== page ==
Video: What Eating “high-fat” Or “keto” Does To Your Blood Sugar

Video: What Eating “high-fat” Or “keto” Does To Your Blood Sugar

What happens to your blood sugar when you eat fat? The steps you need to stabilize your blood sugar and increase your fat-burning hormones (by following a Fat Fueled, keto eating style). Up until I found keto (high-fat, low-carb living) I was in the “eat every 2-3 hours in order to control blood sugar” camp. What I didn’t know, was that the constant eating; generally of carbohydrates, was exactly what was causing my blood sugar irregularities – constant “hangry” feelings, hypoglycemia, insulin resistance, and more. After a couple of weeks of eating Fat Fueled, keto, I no longer struggled with hypoglycemia. It was as if my sugar lows just… disappeared. And I’m not the only one that’s experienced massive changes to blood sugar shortly after shifting to a Fat Fueled, keto life. I invited Dietitian Cassie on the show today to help explain exactly what happens to our blood sugar when we eat fat – the ins and outs of insulin resistance, actions that affect blood sugar, how to use carb-ups to heal insulin resistance and much more. Today’s keto video encourages us to use dietary fat as our ally, to rely on it to support balanced blood sugar, thriving hormones and a healthy body. For video transcription, scroll down. Highlights… What foods affect blood sugar How dietary fat affects your blood sugar If combining carbohydrates and fat is a good thing How fat cells are created How to get into fat-burning mode Signs and symptoms of insulin resistance and insulin sensitivity How cortisol (and a poor sleep) affects your blood sugar How carb cycling and carb refeeding can help bust through insulin resistance How to heal yourself from insulin resistance Resources… Watch the video: When to know it’s time to carb-up (and how to do it) Step-by-step guide on goin Continue reading >>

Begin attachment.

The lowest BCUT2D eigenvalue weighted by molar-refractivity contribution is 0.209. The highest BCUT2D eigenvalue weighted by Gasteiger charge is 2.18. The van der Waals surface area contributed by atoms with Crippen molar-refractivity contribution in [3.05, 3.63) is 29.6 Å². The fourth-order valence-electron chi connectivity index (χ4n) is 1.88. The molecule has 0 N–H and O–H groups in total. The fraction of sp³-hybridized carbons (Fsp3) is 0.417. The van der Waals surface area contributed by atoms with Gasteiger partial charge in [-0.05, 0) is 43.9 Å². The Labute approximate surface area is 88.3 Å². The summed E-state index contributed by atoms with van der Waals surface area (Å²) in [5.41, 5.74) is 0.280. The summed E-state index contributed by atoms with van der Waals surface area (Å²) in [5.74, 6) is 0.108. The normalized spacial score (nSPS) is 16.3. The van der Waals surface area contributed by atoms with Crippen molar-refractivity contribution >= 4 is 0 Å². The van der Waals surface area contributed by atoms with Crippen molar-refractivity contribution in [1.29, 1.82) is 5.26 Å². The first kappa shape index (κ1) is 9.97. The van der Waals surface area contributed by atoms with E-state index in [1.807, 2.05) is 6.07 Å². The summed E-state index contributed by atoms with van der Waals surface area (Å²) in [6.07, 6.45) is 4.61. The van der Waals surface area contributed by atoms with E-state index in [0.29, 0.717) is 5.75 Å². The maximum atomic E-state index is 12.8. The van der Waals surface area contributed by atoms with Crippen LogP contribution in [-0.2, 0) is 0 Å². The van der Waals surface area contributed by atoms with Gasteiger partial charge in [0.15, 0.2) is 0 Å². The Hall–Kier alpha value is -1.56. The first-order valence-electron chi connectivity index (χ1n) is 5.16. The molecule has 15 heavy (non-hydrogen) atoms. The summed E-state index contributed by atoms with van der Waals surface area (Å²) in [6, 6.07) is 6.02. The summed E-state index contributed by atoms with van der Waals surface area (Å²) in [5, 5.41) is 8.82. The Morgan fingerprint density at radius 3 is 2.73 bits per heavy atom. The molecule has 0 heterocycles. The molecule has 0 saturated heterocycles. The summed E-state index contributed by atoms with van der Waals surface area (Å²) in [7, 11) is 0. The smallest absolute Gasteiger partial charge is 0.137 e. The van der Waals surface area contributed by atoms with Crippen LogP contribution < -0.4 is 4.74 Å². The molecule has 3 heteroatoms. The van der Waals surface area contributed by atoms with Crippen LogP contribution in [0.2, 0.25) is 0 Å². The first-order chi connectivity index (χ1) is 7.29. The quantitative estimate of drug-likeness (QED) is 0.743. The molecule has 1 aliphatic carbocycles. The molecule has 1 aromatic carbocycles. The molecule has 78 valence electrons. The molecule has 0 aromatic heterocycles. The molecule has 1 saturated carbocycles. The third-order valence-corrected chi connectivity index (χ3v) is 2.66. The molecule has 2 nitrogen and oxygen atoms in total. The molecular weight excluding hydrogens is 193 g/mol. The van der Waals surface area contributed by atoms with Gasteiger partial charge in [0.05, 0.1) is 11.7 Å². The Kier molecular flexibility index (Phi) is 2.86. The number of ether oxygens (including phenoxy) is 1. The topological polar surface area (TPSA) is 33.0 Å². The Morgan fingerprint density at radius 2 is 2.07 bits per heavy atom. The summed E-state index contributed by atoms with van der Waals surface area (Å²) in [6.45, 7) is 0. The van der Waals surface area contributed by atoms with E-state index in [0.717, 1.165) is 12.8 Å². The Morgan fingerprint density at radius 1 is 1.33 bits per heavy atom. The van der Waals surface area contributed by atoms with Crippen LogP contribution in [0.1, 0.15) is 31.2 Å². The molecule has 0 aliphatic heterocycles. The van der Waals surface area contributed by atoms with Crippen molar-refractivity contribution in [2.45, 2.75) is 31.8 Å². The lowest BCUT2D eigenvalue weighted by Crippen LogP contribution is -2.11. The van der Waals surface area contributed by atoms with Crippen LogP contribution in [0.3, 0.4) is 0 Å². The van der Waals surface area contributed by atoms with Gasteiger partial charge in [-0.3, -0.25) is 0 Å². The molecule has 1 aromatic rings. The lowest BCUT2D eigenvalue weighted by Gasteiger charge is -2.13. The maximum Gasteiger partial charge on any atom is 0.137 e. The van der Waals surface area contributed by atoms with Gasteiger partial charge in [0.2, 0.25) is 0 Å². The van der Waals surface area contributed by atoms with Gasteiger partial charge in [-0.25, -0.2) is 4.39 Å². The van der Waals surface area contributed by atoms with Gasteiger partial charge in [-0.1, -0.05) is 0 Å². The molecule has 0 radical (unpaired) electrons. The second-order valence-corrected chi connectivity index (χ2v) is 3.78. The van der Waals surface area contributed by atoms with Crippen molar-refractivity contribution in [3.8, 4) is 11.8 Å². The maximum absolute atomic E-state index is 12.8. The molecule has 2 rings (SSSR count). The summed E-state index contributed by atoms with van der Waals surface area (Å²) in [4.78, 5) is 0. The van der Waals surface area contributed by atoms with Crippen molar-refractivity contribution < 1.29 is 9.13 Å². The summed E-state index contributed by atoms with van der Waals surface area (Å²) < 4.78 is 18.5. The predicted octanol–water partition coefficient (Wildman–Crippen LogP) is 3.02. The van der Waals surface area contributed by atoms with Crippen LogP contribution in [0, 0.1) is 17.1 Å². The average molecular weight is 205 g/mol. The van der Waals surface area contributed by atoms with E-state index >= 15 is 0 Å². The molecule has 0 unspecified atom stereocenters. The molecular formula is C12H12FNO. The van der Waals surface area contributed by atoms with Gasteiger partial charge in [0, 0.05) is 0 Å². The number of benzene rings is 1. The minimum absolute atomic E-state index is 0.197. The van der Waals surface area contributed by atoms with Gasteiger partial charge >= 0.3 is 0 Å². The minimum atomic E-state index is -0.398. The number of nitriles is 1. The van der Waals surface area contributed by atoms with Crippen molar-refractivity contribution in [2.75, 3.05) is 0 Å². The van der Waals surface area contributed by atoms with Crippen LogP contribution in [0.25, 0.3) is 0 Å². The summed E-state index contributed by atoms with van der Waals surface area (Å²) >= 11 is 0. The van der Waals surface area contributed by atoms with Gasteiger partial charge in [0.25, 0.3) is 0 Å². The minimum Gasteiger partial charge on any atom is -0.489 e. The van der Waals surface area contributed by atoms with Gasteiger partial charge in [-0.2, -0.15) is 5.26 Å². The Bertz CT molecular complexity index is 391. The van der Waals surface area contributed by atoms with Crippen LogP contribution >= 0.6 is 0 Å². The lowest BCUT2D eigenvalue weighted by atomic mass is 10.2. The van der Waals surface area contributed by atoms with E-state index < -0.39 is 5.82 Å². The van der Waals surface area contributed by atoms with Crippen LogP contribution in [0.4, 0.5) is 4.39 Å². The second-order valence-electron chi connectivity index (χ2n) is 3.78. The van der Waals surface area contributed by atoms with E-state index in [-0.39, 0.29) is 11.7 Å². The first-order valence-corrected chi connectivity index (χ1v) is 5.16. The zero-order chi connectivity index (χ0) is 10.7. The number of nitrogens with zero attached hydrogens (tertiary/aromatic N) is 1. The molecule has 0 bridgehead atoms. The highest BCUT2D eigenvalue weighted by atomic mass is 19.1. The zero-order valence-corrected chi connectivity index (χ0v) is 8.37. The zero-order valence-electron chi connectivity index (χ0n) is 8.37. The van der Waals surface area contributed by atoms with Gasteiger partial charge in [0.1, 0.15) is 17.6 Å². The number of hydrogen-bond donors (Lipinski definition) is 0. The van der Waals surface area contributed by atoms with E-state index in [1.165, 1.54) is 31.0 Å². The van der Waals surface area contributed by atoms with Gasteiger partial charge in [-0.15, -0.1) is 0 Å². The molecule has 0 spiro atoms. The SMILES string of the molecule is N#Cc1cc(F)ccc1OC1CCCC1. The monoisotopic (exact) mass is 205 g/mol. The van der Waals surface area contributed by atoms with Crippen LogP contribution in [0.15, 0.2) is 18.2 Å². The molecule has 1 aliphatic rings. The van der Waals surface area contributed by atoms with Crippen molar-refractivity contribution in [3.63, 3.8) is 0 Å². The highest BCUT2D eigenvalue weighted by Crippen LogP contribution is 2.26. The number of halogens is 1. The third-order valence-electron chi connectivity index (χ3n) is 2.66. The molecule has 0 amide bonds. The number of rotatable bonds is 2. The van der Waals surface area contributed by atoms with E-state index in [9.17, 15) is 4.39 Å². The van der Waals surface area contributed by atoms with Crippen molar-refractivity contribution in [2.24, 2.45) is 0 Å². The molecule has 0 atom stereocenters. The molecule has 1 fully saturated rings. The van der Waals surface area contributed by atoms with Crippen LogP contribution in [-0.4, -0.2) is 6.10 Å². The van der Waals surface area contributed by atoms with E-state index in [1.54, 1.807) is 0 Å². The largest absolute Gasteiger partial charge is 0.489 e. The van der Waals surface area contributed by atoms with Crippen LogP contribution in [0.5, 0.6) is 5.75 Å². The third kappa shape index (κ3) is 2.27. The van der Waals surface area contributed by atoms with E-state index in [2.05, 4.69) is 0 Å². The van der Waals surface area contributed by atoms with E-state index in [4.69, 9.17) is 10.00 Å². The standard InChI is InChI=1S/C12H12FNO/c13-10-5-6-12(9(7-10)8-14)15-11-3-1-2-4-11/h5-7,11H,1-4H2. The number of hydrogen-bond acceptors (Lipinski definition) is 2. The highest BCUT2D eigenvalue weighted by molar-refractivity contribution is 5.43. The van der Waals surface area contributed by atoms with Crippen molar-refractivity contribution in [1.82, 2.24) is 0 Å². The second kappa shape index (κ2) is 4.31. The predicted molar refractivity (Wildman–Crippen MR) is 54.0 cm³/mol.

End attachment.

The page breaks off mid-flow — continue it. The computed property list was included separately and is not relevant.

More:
The Best Diabetic Diet For Controlling Blood Sugar

The Best Diabetic Diet For Controlling Blood Sugar

A Diabetic Diet for Controlling Blood Sugar Following the correct diabetic diet is particularly important since many of the complications of diabetes are caused by high blood sugar levels. The correct diet for a diabetic is one that: helps diabetics stabilize and control blood sugar instead of making blood sugar control worse. In many cases, a type 2 diabetic diagnosis can be successfully overcome with a change in diet. In Type 1 diabetes, in which insulin must be injected, many of the complications of the blood sugar highs and lows can be minimized, and lower doses of insulin can be used if the proper diabetic diet is followed and blood sugar control is maintained. Any serious research and study will point to the fact that a ketogenic diet or a similiar low carb diet is extremely successful in lowering and stabilizing blood sugar values, and as such, is the most effective diabetic diet to follow. Here are just a few of many studies which showcase the effect of a low carb, ketogenic diet on blood sugar control: In a 2004 study published in Diabetes journal , participants were given either the American Diabetes Association recommended moderately high carb diet or a low carb diet. The mean 24-hour blood sugar reading at the end of the ADA high carb diet was 198 mg/dl. This is deep into diabetic diagnosis territory. The mean 24-hour blood sugar of the participants at the end of the low carb diet was 126 mg/dl. The low carb diet resulted in a drop of 36% in mean blood sugar readings when compared to the moderate carb diet over the course of the study. Another gold standard metabolic ward study examined the effects of a low carb ketogenic (high fat) diet in obese persons with type 2 diabetes. Ten subjects were monitored while eating their usual diet for 7 days and then whil Continue reading >>

Diabetes & Ketogenic Diet: Can You Manage Your Diabetes On A Ketogenic Diet?

Diabetes & Ketogenic Diet: Can You Manage Your Diabetes On A Ketogenic Diet?